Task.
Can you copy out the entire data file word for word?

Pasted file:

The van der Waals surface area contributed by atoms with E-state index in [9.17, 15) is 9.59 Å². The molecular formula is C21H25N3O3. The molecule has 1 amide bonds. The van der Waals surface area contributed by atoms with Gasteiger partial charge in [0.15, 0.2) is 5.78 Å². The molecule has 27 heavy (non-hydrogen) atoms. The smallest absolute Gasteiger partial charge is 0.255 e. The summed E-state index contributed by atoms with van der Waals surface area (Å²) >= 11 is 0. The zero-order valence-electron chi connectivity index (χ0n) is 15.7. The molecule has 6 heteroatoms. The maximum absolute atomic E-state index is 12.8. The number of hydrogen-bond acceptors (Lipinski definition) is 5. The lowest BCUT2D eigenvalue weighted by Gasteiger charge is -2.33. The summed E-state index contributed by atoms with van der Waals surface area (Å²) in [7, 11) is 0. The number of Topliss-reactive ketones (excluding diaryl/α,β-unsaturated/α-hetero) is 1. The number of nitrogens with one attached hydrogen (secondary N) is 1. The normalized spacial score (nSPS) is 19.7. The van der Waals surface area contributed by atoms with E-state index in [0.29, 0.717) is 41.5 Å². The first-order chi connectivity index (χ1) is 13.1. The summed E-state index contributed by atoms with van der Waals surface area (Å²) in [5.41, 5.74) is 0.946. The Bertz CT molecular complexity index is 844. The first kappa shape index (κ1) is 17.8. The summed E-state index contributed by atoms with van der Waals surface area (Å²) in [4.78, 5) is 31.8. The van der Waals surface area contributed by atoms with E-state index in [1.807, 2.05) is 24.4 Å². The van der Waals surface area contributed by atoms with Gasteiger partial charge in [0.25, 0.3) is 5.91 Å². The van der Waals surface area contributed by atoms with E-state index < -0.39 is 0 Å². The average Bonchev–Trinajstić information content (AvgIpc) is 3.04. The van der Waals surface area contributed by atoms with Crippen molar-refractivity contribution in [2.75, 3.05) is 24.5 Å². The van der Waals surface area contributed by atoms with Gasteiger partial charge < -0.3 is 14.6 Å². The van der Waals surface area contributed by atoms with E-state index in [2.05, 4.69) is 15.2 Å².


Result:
The van der Waals surface area contributed by atoms with E-state index in [9.17, 15) is 9.59 Å². The molecular formula is C21H25N3O3. The molecule has 1 amide bonds. The van der Waals surface area contributed by atoms with Gasteiger partial charge in [0.15, 0.2) is 5.78 Å². The molecule has 27 heavy (non-hydrogen) atoms. The smallest absolute Gasteiger partial charge is 0.255 e. The summed E-state index contributed by atoms with van der Waals surface area (Å²) >= 11 is 0. The zero-order valence-electron chi connectivity index (χ0n) is 15.7. The molecule has 6 heteroatoms. The maximum absolute atomic E-state index is 12.8. The number of hydrogen-bond acceptors (Lipinski definition) is 5. The lowest BCUT2D eigenvalue weighted by Gasteiger charge is -2.33. The summed E-state index contributed by atoms with van der Waals surface area (Å²) in [7, 11) is 0. The number of Topliss-reactive ketones (excluding diaryl/α,β-unsaturated/α-hetero) is 1. The number of nitrogens with one attached hydrogen (secondary N) is 1. The normalized spacial score (nSPS) is 19.7. The van der Waals surface area contributed by atoms with E-state index in [0.29, 0.717) is 41.5 Å². The first-order chi connectivity index (χ1) is 13.1. The summed E-state index contributed by atoms with van der Waals surface area (Å²) in [5.41, 5.74) is 0.946. The Bertz CT molecular complexity index is 844. The first kappa shape index (κ1) is 17.8. The summed E-state index contributed by atoms with van der Waals surface area (Å²) in [4.78, 5) is 31.8. The van der Waals surface area contributed by atoms with E-state index in [1.807, 2.05) is 24.4 Å². The van der Waals surface area contributed by atoms with Gasteiger partial charge in [0.25, 0.3) is 5.91 Å². The van der Waals surface area contributed by atoms with E-state index < -0.39 is 0 Å². The average Bonchev–Trinajstić information content (AvgIpc) is 3.04. The van der Waals surface area contributed by atoms with Crippen molar-refractivity contribution in [2.75, 3.05) is 24.5 Å². The van der Waals surface area contributed by atoms with Gasteiger partial charge < -0.3 is 14.6 Å². The van der Waals surface area contributed by atoms with E-state index in [2.05, 4.69) is 15.2 Å².